At Gainsborough (just to the north of our stretch and a little nearer to the Humber) the river comes in (floods) for around 2.5 hours and flows out (ebbs) for around 10 hours in each tidal cycle.

The tide will begin to come in at around 2.5 hours after high water Hull and will lift the river level at this location by as much as 3 metres on a spring tide and by about 1.5 metres on a Neap tide. On large tides the water level can rise by as much as 1 metre within the first ten minutes of the flood.

Obviously anyone arriving to fish the river at or a couple of hours below low water will be faced with a situation where the river will flow in for perhaps 2.5 hours and then stand for a while at high water before beginning to flow out again. This is not the best situation for several reasons, firstly if a big high tide is expected this might produce a tidal bore, secondly it the changing water direction and high tide slack water makes it difficult to gather fish as feed is spread in different directions and depths change rapidly.

To get the best out of the fishing it is perhaps sensible to arrive at or around high water, tackle up and get ready to start fishing as the tide begins to Ebb.

This presents the angler with around 10 hours when the river level will always be dropping and flowing in the same direction and makes it much easier to gather shoals of hungry fish.

Obviously if high water slack is at say 0400 (much too early for most) it’s still possible to arrive at around 0800 and still have 5 or 6 hours to fish before the tide floods!

To take 16 June 2015 (a very relevant date) as an example the Canal and River Trust tide timetable shows a medium height of tide (8.5 metres) at Hull at 0643 and on the 17th 8.6 metres at 0726. So on both these dates and adding around 2.5 hours to the Hull high water times it would be best to arrive on the river as sometime around 0930-1000 to have lots of time to fish with the river flowing in the same direction. This year there are no Aegir tides in June, the tides between 2nd and 6 July reach around 8.9 metres at Hull (quite big but no Aegir) During August there are two periods of a few days where the Hull tide heights exceed 9 metres and between 31 August and 3rd September there are tides reaching 9.6 metres at Hull where the Aegir tidal bore may run, This is repeated between the 29 September to 1 October where 9.7 metre high tides are expected to create the Aegir tidal bore.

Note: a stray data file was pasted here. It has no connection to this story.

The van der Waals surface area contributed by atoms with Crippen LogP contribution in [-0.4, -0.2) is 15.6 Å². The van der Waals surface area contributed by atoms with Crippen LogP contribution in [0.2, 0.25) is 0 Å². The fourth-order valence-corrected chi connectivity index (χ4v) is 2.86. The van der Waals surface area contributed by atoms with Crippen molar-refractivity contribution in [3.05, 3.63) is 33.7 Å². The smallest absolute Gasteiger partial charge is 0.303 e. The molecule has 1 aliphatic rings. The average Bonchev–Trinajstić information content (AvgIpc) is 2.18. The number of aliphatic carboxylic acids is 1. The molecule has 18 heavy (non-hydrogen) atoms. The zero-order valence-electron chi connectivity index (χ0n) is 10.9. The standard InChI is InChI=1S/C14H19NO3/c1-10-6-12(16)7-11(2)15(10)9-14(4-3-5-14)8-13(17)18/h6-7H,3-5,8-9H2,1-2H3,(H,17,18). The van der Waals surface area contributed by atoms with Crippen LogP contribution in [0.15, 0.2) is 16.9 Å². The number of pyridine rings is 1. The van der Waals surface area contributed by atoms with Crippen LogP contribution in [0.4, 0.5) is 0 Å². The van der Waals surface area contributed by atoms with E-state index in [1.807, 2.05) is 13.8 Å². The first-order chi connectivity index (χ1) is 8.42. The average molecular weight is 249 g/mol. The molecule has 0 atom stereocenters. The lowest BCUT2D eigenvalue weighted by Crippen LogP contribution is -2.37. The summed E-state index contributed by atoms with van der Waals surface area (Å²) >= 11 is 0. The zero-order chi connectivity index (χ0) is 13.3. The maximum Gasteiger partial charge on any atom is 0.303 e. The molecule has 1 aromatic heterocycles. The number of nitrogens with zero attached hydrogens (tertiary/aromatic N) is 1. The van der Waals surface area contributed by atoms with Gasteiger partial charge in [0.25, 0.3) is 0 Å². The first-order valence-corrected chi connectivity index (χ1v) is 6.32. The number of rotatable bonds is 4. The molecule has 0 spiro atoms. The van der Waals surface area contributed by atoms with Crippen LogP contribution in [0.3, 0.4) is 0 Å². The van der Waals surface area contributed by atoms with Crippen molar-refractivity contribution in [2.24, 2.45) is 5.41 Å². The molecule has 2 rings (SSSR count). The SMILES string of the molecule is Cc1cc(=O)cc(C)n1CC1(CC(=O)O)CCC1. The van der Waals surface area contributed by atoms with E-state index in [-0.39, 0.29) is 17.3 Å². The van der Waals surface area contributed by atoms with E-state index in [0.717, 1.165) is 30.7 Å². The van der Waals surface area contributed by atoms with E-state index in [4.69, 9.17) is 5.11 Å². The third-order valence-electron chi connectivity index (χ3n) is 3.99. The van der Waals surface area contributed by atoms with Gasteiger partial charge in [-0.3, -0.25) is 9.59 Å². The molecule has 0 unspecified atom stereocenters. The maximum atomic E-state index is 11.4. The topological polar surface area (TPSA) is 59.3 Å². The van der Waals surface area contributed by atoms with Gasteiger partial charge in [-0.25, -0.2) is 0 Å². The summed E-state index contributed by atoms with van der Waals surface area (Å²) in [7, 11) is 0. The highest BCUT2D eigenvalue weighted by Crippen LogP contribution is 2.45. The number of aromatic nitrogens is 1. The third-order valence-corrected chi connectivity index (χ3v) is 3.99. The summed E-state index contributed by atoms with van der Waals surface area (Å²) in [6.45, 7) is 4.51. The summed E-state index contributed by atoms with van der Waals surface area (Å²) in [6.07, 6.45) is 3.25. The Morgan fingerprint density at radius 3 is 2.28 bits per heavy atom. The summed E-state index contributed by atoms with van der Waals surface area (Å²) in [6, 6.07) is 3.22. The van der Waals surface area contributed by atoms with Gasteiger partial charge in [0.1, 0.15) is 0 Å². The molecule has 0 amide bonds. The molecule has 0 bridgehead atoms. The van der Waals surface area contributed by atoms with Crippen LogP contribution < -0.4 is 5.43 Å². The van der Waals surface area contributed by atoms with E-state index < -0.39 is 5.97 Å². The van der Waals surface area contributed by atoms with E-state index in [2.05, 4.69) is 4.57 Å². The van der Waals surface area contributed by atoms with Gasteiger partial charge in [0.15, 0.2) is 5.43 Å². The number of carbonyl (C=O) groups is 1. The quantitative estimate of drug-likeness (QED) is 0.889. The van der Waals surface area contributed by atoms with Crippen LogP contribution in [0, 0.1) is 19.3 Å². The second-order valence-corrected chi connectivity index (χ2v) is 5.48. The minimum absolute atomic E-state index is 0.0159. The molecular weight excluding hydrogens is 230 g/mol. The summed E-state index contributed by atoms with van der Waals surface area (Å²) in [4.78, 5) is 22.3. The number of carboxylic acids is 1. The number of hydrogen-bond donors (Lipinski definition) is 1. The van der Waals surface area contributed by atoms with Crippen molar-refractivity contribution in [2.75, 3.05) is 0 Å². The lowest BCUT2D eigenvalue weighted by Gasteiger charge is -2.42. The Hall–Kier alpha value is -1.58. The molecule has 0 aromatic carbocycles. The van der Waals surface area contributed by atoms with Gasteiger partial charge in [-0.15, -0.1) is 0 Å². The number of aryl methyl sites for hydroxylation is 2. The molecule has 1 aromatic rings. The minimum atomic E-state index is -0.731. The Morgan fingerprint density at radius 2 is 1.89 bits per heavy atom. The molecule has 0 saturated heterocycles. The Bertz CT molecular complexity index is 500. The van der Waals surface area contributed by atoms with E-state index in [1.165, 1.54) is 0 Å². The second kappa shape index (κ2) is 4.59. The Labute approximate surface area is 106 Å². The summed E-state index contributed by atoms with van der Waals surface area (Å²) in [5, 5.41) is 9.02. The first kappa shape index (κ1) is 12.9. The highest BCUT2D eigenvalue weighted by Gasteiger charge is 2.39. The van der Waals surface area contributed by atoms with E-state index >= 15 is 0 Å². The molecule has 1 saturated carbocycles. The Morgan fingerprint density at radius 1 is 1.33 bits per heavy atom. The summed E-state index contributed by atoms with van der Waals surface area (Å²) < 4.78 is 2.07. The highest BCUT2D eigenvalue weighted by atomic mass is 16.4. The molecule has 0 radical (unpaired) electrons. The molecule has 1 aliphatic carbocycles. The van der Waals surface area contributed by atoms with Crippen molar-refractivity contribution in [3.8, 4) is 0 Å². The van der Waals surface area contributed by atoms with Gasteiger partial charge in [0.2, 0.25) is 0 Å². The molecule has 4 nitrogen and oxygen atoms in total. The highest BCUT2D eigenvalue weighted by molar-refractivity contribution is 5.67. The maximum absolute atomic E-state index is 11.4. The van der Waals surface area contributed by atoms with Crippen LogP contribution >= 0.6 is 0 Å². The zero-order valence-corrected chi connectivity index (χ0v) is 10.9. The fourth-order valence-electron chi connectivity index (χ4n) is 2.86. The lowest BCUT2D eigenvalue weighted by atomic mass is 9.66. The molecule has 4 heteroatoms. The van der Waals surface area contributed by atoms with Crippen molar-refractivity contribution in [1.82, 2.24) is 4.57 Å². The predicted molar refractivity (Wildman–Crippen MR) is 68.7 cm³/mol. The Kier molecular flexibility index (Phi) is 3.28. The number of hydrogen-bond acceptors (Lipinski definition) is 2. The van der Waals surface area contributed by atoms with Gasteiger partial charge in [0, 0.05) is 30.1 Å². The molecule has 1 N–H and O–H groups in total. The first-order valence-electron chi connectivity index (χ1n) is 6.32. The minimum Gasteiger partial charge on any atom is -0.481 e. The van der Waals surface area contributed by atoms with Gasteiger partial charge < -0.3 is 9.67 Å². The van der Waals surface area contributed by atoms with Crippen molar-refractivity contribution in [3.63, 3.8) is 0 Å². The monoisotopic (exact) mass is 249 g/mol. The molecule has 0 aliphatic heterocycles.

In summary the Trent at this location is a very powerful river, remember that after periods of very heavy rain there may be as much as 3 to 4 metres of extra water and that when this is added to high tides the river will be out of its normal channel and extremely dangerous.

When the river level is normal the bank can be muddy and slippery so please respect the river and think about the likely tide height and times so as to make the best of the excellent very natural fishing.

Don’t let any of the above put you off, very large Barbel, Carp, Bream, Chub as well as good Roach, Perch and Pike are present.

You may even catch Dabs and Flounders which stray up from the sea (as does the odd seal). Methods to use include swim feeding or depending on what you wish to catch stick float or waggler.

The website and Canal and River Trust Timetable depict tide heights slightly differently. This is due to these two sources using different tidal station locations. A website predicted tide height of 7.5 metres + may well produce an Aegir tidal bore.

This section of the Trent is a gem, its deep close in, the tide can be strong here and at times very heavy weights are needed to hold the bottom. Very good Zander, Pike and Perch with rumours of Cats coming out and some very very large Barbel, this is a new stretch so we are relying on some of our top anglers to fish it and provide us with details of catches.

The Bailiffs
Dave Shipstone (Venue Lead) Terry Howath Billy Bingham Phil Blackburn
Dave Shipstone Terry Howarth Billy Bingham Billy Bingham

Interactive Google Map of the location
Some images of the Venue